June 04, 2019
2 min read

Myopia experts propose standardized terminology

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Members of the International Myopia Institute developed and proposed standards for definitions and thresholds to facilitate research into myopia prevention that leads to evidence-based medicine.

They recommended that myopia terminology be limited to the following categories: myopia, secondary myopia, axial myopia and refractive myopia and, “as a quantitative trait,” that myopia be classified as all myopia, low myopia and high myopia.

High myopia was defined as a spherical equivalent refractive error of -6.00 D or less, and pathologic myopia was defined as the adverse, structural complications of myopia.

The group also defined “pre-myopia” as “a refractive state no more than +0.75 D and greater than -0.50 D “in children where a combination of baseline refraction, age and other quantifiable risk factors provide a sufficient likelihood of the future development of myopia to merit preventive interventions.”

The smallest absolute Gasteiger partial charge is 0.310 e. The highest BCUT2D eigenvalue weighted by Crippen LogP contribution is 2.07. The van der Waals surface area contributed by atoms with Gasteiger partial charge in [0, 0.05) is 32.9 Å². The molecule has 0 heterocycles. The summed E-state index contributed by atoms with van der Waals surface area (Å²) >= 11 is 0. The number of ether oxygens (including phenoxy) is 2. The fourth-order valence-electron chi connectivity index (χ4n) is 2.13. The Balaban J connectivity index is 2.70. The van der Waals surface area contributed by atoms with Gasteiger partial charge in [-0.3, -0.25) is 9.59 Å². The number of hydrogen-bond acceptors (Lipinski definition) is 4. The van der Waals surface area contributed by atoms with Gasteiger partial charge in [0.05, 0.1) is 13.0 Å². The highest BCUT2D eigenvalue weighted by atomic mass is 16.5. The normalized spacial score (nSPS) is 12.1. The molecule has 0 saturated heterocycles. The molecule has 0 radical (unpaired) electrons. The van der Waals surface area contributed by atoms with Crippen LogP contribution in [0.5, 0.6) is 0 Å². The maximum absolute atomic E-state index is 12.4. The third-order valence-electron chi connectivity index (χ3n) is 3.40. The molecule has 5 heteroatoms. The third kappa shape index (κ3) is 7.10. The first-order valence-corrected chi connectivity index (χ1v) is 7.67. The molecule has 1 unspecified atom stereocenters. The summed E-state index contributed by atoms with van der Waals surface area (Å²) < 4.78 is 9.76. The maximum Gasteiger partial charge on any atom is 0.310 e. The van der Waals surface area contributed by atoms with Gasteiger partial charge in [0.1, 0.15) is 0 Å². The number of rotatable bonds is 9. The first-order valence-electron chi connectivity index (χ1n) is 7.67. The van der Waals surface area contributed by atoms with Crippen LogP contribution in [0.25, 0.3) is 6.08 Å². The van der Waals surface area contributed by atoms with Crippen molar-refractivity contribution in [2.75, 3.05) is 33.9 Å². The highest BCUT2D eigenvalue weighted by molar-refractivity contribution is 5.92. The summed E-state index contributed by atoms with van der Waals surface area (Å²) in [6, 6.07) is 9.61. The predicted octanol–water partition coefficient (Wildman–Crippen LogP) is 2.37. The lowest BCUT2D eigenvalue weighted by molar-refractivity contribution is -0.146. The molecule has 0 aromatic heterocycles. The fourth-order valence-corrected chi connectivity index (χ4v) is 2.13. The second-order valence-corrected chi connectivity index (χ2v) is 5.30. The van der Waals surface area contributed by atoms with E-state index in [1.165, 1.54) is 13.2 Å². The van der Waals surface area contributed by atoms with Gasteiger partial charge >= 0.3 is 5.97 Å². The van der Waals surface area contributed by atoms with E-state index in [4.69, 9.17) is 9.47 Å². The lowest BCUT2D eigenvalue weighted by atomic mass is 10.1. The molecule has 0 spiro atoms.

Lead author of this report, Ian Flitcroft, MA, DPhil, FRCOphth, said the concept of pre-myopia will be new to many.

Ian Flitcroft

“This is a condition where children who are still emmetropic have features that indicate they have a high risk of developing myopia,” he told Primary Care Optometry News.

“Myopia develops fastest in young children and in the first years after onset,” he continued. “This means that early intervention will have the greatest impact on reducing the final

amount of myopia. I believe pre-myopia will be a very useful clinical term to identify young children at risk to guide preventive strategies and to ensure that any interventions can be implemented at as young an age as possible.”

Monica Jong

Co-author Monica Jong, PhD, told PCON: “Previously myopia and high myopia have been defined many different ways, which has caused confusion amongst researchers and practitioners. The agreed-upon definitions in this white paper means that future research studies will allow better comparison, and practitioners and policy makers can also approach this ocular condition more systematically in their management.”

Flitcroft noted the importance of standardization for research, policy and medical practice.

“Improving our understanding and management of the complications of high myopia is also a critical area. An agreed set of definitions around the complications of this largely untreatable, yet sight-threatening condition, is an essential first step in developing interventions.” – Nancy Hemphill, ELS, FAAO

Disclosures: Flitcroft and Jong report no relevant financial disclosures. Please see the full study for all authors’ financial disclosures.